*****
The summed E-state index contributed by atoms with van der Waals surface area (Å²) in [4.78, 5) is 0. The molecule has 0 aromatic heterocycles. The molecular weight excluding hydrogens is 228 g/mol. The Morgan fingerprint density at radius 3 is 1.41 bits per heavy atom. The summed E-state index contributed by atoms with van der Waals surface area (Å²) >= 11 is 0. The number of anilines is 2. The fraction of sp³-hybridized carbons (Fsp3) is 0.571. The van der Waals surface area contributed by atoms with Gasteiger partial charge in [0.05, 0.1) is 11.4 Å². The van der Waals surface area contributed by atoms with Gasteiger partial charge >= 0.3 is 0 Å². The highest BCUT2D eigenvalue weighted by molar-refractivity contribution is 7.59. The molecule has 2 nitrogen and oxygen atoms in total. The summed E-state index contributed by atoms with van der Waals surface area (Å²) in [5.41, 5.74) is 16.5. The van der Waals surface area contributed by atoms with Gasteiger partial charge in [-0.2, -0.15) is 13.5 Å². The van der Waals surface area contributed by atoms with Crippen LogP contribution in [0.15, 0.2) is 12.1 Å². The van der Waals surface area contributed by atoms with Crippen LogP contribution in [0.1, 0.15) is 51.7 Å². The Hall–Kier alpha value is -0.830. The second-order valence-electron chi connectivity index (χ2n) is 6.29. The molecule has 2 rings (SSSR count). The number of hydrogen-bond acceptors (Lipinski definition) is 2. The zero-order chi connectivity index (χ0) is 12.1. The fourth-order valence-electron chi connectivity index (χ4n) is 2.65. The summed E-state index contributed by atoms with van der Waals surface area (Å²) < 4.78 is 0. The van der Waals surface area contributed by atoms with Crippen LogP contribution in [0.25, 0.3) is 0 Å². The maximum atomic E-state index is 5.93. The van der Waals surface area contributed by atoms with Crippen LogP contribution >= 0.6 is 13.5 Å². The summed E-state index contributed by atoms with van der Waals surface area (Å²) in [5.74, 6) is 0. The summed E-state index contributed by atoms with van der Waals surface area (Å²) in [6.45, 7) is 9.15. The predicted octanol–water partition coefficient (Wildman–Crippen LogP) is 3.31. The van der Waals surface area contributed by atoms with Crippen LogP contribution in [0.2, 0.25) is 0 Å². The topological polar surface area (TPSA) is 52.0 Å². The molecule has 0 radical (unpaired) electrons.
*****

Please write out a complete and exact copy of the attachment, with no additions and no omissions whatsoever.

The summed E-state index contributed by atoms with van der Waals surface area (Å²) in [4.78, 5) is 0. The molecule has 0 aromatic heterocycles. The molecular weight excluding hydrogens is 228 g/mol. The Morgan fingerprint density at radius 3 is 1.41 bits per heavy atom. The summed E-state index contributed by atoms with van der Waals surface area (Å²) >= 11 is 0. The number of anilines is 2. The fraction of sp³-hybridized carbons (Fsp3) is 0.571. The van der Waals surface area contributed by atoms with Gasteiger partial charge in [0.05, 0.1) is 11.4 Å². The van der Waals surface area contributed by atoms with Gasteiger partial charge >= 0.3 is 0 Å². The highest BCUT2D eigenvalue weighted by molar-refractivity contribution is 7.59. The molecule has 2 nitrogen and oxygen atoms in total. The summed E-state index contributed by atoms with van der Waals surface area (Å²) in [5.41, 5.74) is 16.5. The van der Waals surface area contributed by atoms with Gasteiger partial charge in [-0.2, -0.15) is 13.5 Å². The van der Waals surface area contributed by atoms with Crippen LogP contribution in [0.15, 0.2) is 12.1 Å². The van der Waals surface area contributed by atoms with Crippen LogP contribution in [0.1, 0.15) is 51.7 Å². The Hall–Kier alpha value is -0.830. The second-order valence-electron chi connectivity index (χ2n) is 6.29. The molecule has 2 rings (SSSR count). The number of hydrogen-bond acceptors (Lipinski definition) is 2. The zero-order chi connectivity index (χ0) is 12.1. The fourth-order valence-electron chi connectivity index (χ4n) is 2.65. The summed E-state index contributed by atoms with van der Waals surface area (Å²) < 4.78 is 0. The van der Waals surface area contributed by atoms with Crippen LogP contribution in [0.25, 0.3) is 0 Å². The maximum atomic E-state index is 5.93. The van der Waals surface area contributed by atoms with Crippen LogP contribution >= 0.6 is 13.5 Å². The summed E-state index contributed by atoms with van der Waals surface area (Å²) in [5.74, 6) is 0. The summed E-state index contributed by atoms with van der Waals surface area (Å²) in [6.45, 7) is 9.15. The predicted octanol–water partition coefficient (Wildman–Crippen LogP) is 3.31. The van der Waals surface area contributed by atoms with Crippen LogP contribution in [0.2, 0.25) is 0 Å². The topological polar surface area (TPSA) is 52.0 Å². The molecule has 0 radical (unpaired) electrons.